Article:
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OPINION: the Green Climate Fund and city leaders: step up your game!

Achieving a paradigm shift needs bundled power from all sides

Lisa Junghans of Germanwatch is a team member of the CDKN supported project ‘Finding the Finance: climate compatible development in Asian cities’. In this blog she discusses the opportunities for cities under the GCF, and how achieving a paradigm shift needs bundled power from all sides.

The Green Climate Fund (GCF) is getting into a decisive stage. After receiving a number of pledges adding up to more than US$ 10bn, it was able to approve its first eight projects across the developing world at the end of last year. The GCF is positioned as a key actor to significantly shape the post-Paris climate change implementation agenda towards the transformation that the Paris agreement aspires.

Key role of the GCF

To achieve this mammoth task, funding from the GCF will have to be channelled to towards highly transformative projects that will lead the way towards a low-carbon and climate resilient world. One central puzzle piece of the transformation jigsaw is the urban arena: on the one hand, cities are responsible for more than 70% of the world’s energy related greenhouse gas emissions, while on the other, they are hubs of innovation and are avant-garde. Both features underscore the cities’ enormous potential in becoming pioneers of change. So far urban areas have been formally recognized by the GCF, making up two of the initial result areas under the adaptation as well as mitigation window. However, clear operationalisation pathways for the GCF to reach the subnational level are still lacking.

The gap of direct financial support for local governments is not new. Most international funds are struggling to provide financial means to cities, given that the funds’ main entry points are national ministries, funds or banks. The limited creditworthiness of local governments as well as higher levels of uncertainty over policies in cities further obstruct the path for international funds to provide funding to cities directly. At the same time the lack of experience among many local authorities in dealing with climate change issues and their limited institutional capacities to develop bankable project concepts currently prevent cities from attracting investors.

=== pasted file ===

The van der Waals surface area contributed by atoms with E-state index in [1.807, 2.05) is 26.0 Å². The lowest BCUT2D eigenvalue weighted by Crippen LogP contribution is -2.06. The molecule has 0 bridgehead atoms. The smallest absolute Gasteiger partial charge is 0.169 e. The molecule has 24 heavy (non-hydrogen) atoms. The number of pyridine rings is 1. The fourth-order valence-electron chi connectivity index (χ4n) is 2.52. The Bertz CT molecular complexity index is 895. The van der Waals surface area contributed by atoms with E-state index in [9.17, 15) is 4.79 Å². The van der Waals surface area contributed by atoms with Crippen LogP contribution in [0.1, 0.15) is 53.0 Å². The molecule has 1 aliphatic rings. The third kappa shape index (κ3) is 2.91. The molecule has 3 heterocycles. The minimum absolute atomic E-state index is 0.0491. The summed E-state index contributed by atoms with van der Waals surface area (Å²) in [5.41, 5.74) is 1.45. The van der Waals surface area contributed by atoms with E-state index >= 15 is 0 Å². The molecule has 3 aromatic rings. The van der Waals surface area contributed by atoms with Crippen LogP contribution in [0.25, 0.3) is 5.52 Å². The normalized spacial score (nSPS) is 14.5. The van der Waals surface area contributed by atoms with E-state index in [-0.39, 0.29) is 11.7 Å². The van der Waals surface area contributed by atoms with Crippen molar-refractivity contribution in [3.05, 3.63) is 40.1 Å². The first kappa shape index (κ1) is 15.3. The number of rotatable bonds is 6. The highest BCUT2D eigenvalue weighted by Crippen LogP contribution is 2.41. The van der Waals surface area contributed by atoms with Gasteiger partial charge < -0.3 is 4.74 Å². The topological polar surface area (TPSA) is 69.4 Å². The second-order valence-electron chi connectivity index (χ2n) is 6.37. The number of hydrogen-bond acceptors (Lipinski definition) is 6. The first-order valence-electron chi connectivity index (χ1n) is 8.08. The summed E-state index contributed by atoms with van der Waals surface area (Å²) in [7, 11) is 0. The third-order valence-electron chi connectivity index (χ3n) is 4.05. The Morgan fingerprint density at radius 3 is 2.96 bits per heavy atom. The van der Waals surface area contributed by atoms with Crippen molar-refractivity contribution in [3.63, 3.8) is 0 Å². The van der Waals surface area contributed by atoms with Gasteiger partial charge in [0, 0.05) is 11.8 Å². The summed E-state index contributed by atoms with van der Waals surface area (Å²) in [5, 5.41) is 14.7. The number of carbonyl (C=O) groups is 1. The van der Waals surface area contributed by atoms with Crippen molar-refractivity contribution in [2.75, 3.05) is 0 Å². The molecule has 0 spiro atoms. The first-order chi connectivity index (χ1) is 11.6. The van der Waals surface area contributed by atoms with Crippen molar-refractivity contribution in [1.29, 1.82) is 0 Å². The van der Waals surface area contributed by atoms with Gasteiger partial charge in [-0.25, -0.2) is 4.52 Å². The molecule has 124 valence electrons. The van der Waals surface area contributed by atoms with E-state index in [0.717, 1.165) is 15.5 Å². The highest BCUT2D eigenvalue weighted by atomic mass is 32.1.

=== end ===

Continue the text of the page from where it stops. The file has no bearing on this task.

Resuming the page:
However, the GCF has the opportunity to beat this catch-22 situation. If the GCF is serious about advancing a paradigm shift, its first entry point lies in the provision of readiness support to strengthen urban governance structures. This will help to lay the foundation for cities to receive funding directly, be it by becoming accredited implementing entities themselves or through a domestic enhanced-direct access programme. Details of those and other modalities have been explored in Going to town: How the Green Climate Fund can support a paradigm shift in cities.

Need for ownership and local action

At the same time, cities and local governments have to do their part of the paradigm shift equation. In practical terms, a transformation requires a significant makeover and adjustment of urban structures, its organization, and its residents’ lifestyles. Here practitioners often talk about walkable cities, healthy cities as well as cities driven by citizens’ innovation.

City leaders need to understand the local value of climate action and thus develop an intrinsic motivation to become champions of an urban paradigm shift. While this can for example be expressed by publicly committing to ambitious climate goals such as climate neutrality, it can also help to start synchronising low-emission and climate resilient projects with city planning processes. Furthermore, given the sheer scale of investment needed for making cities low-carbon and climate resilient, local authorities should also signal their willingness to provide local resources towards climate action.

Picture Courtesy:  Minoru Karamatsu

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